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Couple on the verge of comic breakdown

Couple on the verge of comic breakdown

Lengthy marriage source of comedy and misdemeanours in new play…

AWARD-WINNING playwright Tanika Gupta is one of this country’s most established and reliable practitioners of her art and her new comedy drama, ‘Love N Stuff’, takes off from her last hit, ‘Wah! Wah! Girls’.

In that play about dancing girls, two characters appeared, who have now been given full reign to tell their story.

And what fun it is, playing some 20 characters – just two actors, Tony Jayawardena and Rina Fatania, bring tremendous energy and vitality to some parts more than others (more Gupta’s responsibility than theirs)  – and overall the piece is entertaining and enjoyable.

Mansoor and Bindi have been married for 35 years – though there is some doubt between them as to how long they have actually been together.  It’s that sort of relationship.

Their stock patter – and a reflection of their familiarity goes something like this…

Mansoor: “You shuttup.”

Bindi: “No, you shuttup.”

It’s knockabout stuff, but the two are essentially lovable and have a good heart, and despite their many failings, which are dramatically exposed, Gupta seems to suggest they are just good people who have lost their way a little.

Mansoor wants to return to India and the whole 90 minute production takes place in the Terminal 3 departure lounge at Heathrow with his budget long haul airline, Desi, beset by a long delay.

Wife-doctor Bindi does not want Mansoor to return to Delhi (where they first met and courted) and turns up armed with her spicy pakoras in a bid to persuade him that home is Stratford, east London, with their two cats.

Their mixed-religion (he, Muslim, she, Hindu) marriage also adds further light touches to their comically strained relations.

Unbeknown to him, Bindi has also enlisted the help of their lodgers and neighbours in a bid to stop Mansoor leaving for the country of his birth.

This basic premise allows much of the action to return and revolve around the central characters  – it is essentially their story and while that is all correct and proper – there are two other characters who almost steal the show.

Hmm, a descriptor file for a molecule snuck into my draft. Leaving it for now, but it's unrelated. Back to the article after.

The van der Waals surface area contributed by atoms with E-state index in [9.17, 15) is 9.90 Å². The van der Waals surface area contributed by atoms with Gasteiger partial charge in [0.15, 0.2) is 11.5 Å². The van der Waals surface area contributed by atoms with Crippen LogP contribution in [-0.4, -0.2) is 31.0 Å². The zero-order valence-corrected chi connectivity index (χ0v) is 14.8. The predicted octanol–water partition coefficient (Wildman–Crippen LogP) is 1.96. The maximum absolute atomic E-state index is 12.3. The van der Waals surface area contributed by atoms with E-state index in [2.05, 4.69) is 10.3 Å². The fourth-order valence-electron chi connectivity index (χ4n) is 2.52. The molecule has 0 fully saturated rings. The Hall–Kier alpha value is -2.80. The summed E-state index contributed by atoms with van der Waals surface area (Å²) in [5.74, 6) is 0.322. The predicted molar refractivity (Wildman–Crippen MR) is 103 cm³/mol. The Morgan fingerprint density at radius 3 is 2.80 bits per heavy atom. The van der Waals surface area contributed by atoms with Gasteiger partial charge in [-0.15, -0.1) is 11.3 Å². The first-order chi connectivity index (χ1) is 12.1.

Akbar is a mildly oppressed gay man (though it is never explicitly stated) and has many of the cutest lines – his jilted fiancé back in India has a moustache and it’s the only the thing he likes about her.

Ruby emerges much later but has a pivotal role to play – she is an old neighbour, who is much taken with Eastern philosophy and offers massages to find a person’s inner spirit and spirituality, wink wink.

It is around Ruby that this play’s rich underlay comes to the fore – but before that can be revealed, there is a hilarious scene involving Mansoor and her.

It almost brought the house down on the production that evening. Let’s say Fatania plays it for all its worth and Jayawardena’s understated Mansoor is also beautifully realised.

Gupta’s strengths as a more conventional dramatist surface and the real story behind the couple emerges.

It is tender, sentimental and meaningful, and draws on many contemporary themes, such as how much do women have to give of themselves to pursue an exceptional career and what is a life for a couple without children?

Where Gupta is perhaps a little less assured is with the outright comedy element and the myriad characters that represent the kaleidoscopic nature of London – some are more effective than others and some perhaps, no more than a decoration.  It’s great to see that particular wealth London has to offer represented on stage, but under scrutiny, it can also look a little superficial.

Both Jayawardena and Fatania cannot be faulted for any of that, as they give it everything and more, but perhaps there is a case for having a couple of extra actors, who could play the more peripheral parts and inject some necessary distance between all the characters that appear. It can be hard to keep up.

Nevertheless, this is a play where the skill and range of the actors is thoroughly tested and both Jayawardena, and Fatania, give an exceptional account of themselves and they should be applauded boisterously (and were) for bringing ‘Love N Stuff’, so ably to dramatic life.

It is also worth noting that this play is dedicated to the memory of Sophiya Haque who starred in the Wah! Wah! Girls in 2012 and died tragically at the age of 41 earlier this year following complications with a cancer condition.

  • ‘Love N Stuff’  by Tanika Gupta, runs until Saturday, October 5 at the Theatre Royal, Stratford East, Gerry Raffles Square, Stratford London E151BN. Tickets £12.50-£15  www.stratfordeast.com. 

 

 

 

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Written by Asian Culture Vulture